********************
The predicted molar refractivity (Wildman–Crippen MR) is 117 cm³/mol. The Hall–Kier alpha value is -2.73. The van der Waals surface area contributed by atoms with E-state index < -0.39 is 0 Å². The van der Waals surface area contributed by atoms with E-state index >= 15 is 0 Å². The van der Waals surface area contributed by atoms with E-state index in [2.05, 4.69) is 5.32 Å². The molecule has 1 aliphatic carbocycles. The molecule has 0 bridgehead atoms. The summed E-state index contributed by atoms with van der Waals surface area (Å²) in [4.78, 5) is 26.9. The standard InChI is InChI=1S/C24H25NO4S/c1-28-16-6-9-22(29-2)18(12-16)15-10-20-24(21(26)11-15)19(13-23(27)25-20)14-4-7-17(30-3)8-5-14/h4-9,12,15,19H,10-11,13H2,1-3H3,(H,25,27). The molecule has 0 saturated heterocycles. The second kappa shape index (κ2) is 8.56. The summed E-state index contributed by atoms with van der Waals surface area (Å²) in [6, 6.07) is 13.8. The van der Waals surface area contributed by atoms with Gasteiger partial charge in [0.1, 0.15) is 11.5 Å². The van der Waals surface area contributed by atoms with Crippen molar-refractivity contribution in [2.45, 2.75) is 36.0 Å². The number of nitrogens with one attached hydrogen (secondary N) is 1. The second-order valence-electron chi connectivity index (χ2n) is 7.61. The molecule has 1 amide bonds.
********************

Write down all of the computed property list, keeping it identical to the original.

The predicted molar refractivity (Wildman–Crippen MR) is 117 cm³/mol. The Hall–Kier alpha value is -2.73. The van der Waals surface area contributed by atoms with E-state index < -0.39 is 0 Å². The van der Waals surface area contributed by atoms with E-state index >= 15 is 0 Å². The van der Waals surface area contributed by atoms with E-state index in [2.05, 4.69) is 5.32 Å². The molecule has 1 aliphatic carbocycles. The molecule has 0 bridgehead atoms. The summed E-state index contributed by atoms with van der Waals surface area (Å²) in [4.78, 5) is 26.9. The standard InChI is InChI=1S/C24H25NO4S/c1-28-16-6-9-22(29-2)18(12-16)15-10-20-24(21(26)11-15)19(13-23(27)25-20)14-4-7-17(30-3)8-5-14/h4-9,12,15,19H,10-11,13H2,1-3H3,(H,25,27). The molecule has 0 saturated heterocycles. The second kappa shape index (κ2) is 8.56. The summed E-state index contributed by atoms with van der Waals surface area (Å²) in [6, 6.07) is 13.8. The van der Waals surface area contributed by atoms with Gasteiger partial charge in [0.1, 0.15) is 11.5 Å². The van der Waals surface area contributed by atoms with Crippen molar-refractivity contribution in [2.45, 2.75) is 36.0 Å². The number of nitrogens with one attached hydrogen (secondary N) is 1. The second-order valence-electron chi connectivity index (χ2n) is 7.61. The molecule has 1 amide bonds.